Wisconsin antique bottle and advertising club

Coshocton, Ohio August 2014

by Linda Hoffman - Published in November/December 2015 Issue #198 American Breweriana Journal

My sister Sue and I went on a journey from Milwaukee Wisconsin to view Advertising Art of Coshocton County exhibit at the Johnson -Humrickhouse Museum. We took Highway 16 for the last 15 miles of our trip to Coshocton, Ohio and exited the freeway at 541. We stopped for lunch at Bob Evans, an Ohio chain. Sue had pot roast with biscuits and I ate chicken salad. We then proceeded to the show located at 300 N. Whitewoman St. in the Roscoe Village of Coshocton, Ohio. (Note-my childhood home address in Oconomowoc Wisconsin was 540 West Wisconsin Avenue, AKA Highway 16)

While the JHH receptionist called Joe Kreitzer to notify him of our arrival, Sue and I walked into the gift shop to browse. Immediately inside the shop’s doorway arranged on a table were greeting cards. I saw a Santa Claus on a chimney on the first card and a window glimpsing the sunrise for the New Year on the next one. (Figure 1)Both cards themes resembled same of Thomas Holmes annual family Christmas cards. I purchased one of each. Sue texted the images for my mother, Joanne to see and she agreed with me.
Joe Kreitzer arrived and gave us a private tour on the second floor of the Johnson-Humrickhouse Museum.  Joe along with Bill Carlisle, the curators, each contributed 45% from their private collections for this exhibit at the museum.  Coshocton’s artist colony was second to New York at the turn of the century with 5-6 lithograph companies employing people from almost every family in Coshocton. The designers and illustrators hailed from Germany and Chicago. 
The museum acquired the town’s first printing press right before it was destined to become scrap metal on a dock. We walked into the exhibit to a huge room filled to capacity with advertising artworks. Joe said “A woman visited the exhibit and stepped back in awe as she entered here. She asked if she could photograph all of these pieces for a DVD. “We said yes and every one of the objects were taken down and photographed individually.” The show was set up with the earliest 1890 pieces arranged first through 1950. The earliest advertising piece displayed was a burlap school bag with a shoe company advertising.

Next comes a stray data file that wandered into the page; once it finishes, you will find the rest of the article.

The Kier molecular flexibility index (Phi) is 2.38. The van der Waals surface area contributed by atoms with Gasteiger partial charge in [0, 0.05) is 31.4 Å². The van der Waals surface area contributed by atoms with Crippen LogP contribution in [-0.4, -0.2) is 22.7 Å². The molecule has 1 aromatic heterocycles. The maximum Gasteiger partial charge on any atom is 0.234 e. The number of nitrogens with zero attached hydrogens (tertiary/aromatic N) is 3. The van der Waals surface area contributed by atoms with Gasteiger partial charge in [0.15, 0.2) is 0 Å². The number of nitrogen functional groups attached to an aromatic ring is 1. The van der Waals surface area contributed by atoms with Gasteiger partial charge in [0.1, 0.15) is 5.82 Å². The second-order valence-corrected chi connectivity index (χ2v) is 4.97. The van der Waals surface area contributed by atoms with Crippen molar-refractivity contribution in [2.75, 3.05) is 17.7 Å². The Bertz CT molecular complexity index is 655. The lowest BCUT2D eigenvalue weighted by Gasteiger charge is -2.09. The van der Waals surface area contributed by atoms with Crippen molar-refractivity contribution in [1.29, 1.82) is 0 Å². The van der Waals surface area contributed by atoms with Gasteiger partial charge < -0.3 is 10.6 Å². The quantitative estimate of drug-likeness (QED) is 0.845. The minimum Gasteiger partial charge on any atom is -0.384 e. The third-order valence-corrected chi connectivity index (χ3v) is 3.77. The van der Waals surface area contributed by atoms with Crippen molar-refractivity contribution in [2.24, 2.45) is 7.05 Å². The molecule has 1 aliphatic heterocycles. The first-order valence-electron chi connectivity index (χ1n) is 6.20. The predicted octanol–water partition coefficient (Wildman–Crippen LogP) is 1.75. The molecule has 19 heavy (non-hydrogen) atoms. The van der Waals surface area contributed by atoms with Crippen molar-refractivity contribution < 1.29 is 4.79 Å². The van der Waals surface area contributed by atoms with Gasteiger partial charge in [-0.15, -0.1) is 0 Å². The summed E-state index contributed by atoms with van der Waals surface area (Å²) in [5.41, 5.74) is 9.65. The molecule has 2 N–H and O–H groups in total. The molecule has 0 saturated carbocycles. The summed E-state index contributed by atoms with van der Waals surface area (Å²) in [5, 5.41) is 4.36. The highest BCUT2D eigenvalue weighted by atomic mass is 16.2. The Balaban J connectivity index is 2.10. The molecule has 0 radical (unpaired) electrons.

The museum was named after the Johnson and Humrick families. The four Johnson brothers married the four Humrick sisters. Two of the Johnson’s acquired artwork on their world travels including Asia and Alaska, plus a Native American cache of objects. A large number of Native American points and tools were discovered under an excavated house in Coshocton and are part of the museum’s permanent collection.
 The American Art Works Company first produced the ‘pie plate’ serving tray. (Tom’s original GITM) H. D. Beach Company later produced the second beer tray image update of Tom’s GITM featuring Ruth.  Beach Leather printed advertising on leather goods. Novelty Advertising Company specialized in calendars and thermometers. Some of the lithograph companies offered stock images like the Hawaiian dancer, hunting dog, beautiful young woman, etc. as well as custom designs for their clients businesses. Coca-Cola advertising trays and signs, etc. were produced here, too. The local legend continues today that a Coshocton young lady posed for one the Coke ads.